Saturday, November 15, 2008

The Cold Front Comes In



Yesterday afternoon, the weather shifted in our area.



And with the cold wind came these so-very-interesting cloud formations. Triss said they were billow altocumulus clouds, and that the air was going up and down through them.

I cannot name clouds that easily, so I looked it up.

From The Book of Clouds by John A. Day:

Billow clouds are organized in parallel rows. These benign-looking rows are created when wind blows at highly varying speeds in layers just above and below the clouds. These winds result in very unstable air that can be a danger to pilots. Billow clouds are often seen with altocumulus and cirrocumulus.




Look at the abrupt edge of the formation! Amazing. We had to drive into town right after I took these pictures, and we examined the clouds all the way there. They looked even more spectacular as the sun set. Gradually, the rows filled in.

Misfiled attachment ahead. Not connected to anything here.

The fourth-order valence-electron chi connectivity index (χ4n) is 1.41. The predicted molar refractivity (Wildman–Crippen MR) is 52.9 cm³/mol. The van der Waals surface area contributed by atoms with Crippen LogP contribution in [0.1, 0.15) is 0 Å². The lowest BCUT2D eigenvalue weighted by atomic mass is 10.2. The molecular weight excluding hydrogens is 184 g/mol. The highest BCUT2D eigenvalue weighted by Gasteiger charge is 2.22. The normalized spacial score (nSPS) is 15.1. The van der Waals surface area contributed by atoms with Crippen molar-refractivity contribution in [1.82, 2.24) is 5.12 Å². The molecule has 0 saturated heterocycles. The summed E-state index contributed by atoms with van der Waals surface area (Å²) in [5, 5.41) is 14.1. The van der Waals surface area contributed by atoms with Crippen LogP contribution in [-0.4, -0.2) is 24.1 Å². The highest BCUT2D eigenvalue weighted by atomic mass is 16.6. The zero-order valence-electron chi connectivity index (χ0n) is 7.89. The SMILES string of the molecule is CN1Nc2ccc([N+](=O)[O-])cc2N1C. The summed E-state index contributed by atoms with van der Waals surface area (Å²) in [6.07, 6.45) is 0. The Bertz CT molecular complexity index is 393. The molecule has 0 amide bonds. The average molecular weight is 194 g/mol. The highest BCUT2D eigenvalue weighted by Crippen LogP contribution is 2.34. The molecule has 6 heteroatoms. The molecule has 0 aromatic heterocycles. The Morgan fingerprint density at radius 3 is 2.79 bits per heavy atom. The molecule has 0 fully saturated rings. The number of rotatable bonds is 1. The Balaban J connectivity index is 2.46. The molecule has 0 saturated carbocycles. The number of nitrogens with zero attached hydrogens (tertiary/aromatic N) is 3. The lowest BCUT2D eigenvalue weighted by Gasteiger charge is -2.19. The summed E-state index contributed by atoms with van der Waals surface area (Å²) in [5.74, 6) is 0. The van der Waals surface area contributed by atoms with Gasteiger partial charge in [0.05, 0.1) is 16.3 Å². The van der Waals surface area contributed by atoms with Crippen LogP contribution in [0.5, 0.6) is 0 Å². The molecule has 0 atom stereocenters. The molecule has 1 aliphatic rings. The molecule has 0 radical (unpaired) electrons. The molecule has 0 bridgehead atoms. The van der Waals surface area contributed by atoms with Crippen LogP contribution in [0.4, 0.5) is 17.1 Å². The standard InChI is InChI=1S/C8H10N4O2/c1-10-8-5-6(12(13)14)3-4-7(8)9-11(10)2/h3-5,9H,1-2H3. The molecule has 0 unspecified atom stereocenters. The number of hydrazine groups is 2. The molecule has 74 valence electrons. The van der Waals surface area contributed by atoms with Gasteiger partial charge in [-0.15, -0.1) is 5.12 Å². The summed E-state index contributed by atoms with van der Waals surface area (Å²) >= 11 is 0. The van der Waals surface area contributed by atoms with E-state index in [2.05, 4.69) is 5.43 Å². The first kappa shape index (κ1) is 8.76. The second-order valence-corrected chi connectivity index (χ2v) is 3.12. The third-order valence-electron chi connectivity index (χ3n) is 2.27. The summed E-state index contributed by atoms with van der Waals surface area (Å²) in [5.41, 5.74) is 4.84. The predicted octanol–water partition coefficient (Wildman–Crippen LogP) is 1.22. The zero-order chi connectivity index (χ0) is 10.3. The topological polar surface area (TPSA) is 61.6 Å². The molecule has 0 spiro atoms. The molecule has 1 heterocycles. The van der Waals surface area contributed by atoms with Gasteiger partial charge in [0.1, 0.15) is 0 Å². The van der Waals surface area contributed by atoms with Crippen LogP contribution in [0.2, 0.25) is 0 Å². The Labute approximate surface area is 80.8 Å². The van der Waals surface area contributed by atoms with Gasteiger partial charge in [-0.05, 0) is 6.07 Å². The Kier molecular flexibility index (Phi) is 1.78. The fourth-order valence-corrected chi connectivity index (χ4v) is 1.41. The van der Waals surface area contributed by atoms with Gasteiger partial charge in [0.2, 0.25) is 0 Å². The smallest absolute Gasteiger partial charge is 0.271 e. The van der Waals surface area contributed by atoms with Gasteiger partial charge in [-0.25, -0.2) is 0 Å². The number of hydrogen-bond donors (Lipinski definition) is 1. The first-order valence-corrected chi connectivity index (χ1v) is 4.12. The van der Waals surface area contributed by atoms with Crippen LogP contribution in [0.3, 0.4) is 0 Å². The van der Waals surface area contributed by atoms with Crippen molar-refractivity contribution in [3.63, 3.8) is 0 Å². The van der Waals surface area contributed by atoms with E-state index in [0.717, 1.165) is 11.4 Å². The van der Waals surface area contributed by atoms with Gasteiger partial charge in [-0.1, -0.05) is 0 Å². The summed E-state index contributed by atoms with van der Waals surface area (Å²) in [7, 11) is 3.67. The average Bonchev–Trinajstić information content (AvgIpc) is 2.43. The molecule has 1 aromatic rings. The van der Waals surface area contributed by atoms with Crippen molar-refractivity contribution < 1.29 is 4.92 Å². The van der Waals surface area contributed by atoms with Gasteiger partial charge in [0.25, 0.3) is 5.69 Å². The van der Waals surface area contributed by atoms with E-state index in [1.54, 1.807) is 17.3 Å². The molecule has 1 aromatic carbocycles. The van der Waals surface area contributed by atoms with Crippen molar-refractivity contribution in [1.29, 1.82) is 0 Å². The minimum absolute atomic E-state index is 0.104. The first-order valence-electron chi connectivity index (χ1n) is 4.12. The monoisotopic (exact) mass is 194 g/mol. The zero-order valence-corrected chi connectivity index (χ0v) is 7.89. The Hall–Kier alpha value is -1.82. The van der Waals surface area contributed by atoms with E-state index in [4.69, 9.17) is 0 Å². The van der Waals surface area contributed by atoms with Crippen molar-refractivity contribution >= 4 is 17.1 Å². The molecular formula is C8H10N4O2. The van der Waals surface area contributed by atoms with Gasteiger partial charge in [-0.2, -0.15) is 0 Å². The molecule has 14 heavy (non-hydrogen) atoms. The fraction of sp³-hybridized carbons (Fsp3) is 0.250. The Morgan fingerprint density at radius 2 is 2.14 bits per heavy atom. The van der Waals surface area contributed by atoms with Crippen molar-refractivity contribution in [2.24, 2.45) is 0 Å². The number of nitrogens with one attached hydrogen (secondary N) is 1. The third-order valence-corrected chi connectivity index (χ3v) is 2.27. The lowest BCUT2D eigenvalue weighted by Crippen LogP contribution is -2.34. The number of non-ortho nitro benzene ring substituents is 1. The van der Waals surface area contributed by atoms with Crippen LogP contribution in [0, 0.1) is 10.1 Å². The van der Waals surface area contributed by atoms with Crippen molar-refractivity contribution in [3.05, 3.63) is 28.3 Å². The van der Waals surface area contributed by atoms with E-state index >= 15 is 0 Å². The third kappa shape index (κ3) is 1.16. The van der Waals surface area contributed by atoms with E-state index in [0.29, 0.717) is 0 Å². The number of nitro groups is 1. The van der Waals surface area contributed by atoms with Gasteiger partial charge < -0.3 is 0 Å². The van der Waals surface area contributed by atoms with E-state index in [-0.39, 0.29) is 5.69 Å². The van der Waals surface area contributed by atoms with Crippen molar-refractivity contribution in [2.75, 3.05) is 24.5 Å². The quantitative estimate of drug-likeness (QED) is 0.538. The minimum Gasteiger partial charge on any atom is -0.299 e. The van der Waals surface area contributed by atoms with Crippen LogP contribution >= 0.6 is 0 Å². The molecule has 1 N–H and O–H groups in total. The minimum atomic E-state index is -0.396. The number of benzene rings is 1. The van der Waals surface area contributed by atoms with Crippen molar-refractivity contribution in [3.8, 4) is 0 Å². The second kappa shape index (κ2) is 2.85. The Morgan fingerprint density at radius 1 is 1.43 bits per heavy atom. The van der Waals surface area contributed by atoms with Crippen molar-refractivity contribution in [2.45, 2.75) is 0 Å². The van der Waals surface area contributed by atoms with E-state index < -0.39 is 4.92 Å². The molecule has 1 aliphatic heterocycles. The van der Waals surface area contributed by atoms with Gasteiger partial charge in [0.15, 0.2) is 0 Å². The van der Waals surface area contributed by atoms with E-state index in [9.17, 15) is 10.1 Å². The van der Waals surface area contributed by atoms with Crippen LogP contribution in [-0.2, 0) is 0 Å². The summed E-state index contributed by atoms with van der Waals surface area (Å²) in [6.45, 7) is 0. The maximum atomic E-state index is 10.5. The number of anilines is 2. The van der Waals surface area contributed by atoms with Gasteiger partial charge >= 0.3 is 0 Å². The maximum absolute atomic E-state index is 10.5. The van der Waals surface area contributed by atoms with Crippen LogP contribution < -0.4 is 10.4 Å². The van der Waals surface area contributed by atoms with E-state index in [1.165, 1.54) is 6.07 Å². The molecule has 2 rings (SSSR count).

Happily, this unique cloud formation took place above our house the same week as Outdoor Challenge #39: Weather Challenge #1. We have been doing a quick snatch of nature study here and there for the last several weeks, rather than participate in the challenges, but I have wanted to get back into it. I guess this is our signal to begin again. :o)

Update: Triss' narration on the clouds here.

6 comments:

Barb-Harmony Art Mom said...

Wow, I have never seen those kinds of clouds before and they are so interesting.

Great timing!

Barb-Harmony Art Mom

Paige said...

How cool, I've never seen clouds like that, guess I need to be more observant! Thanks for sharing.

G.L.H. said...

Wow, I have to share this with my own Cloud Girl. Her cellphone is filled with cloud photos. I don't think we've ever noticed this kind! thanks for sharing.

--Barbara

B.A.M. said...

WOW!!!! Those clouds are amazing!!
Wonderful pics, Thanks for sharing!!

Katie said...

Thanks for the kind comments!

Barbara, isn't it funny how kids attach to certain things? My daughter is a cloud girl too. Ever since she learned about clouds as a young elementary student, she has been fascinated with them, and identifies them for us all the time.

:: jamie :: said...

Very cool photos! How great for the weather study!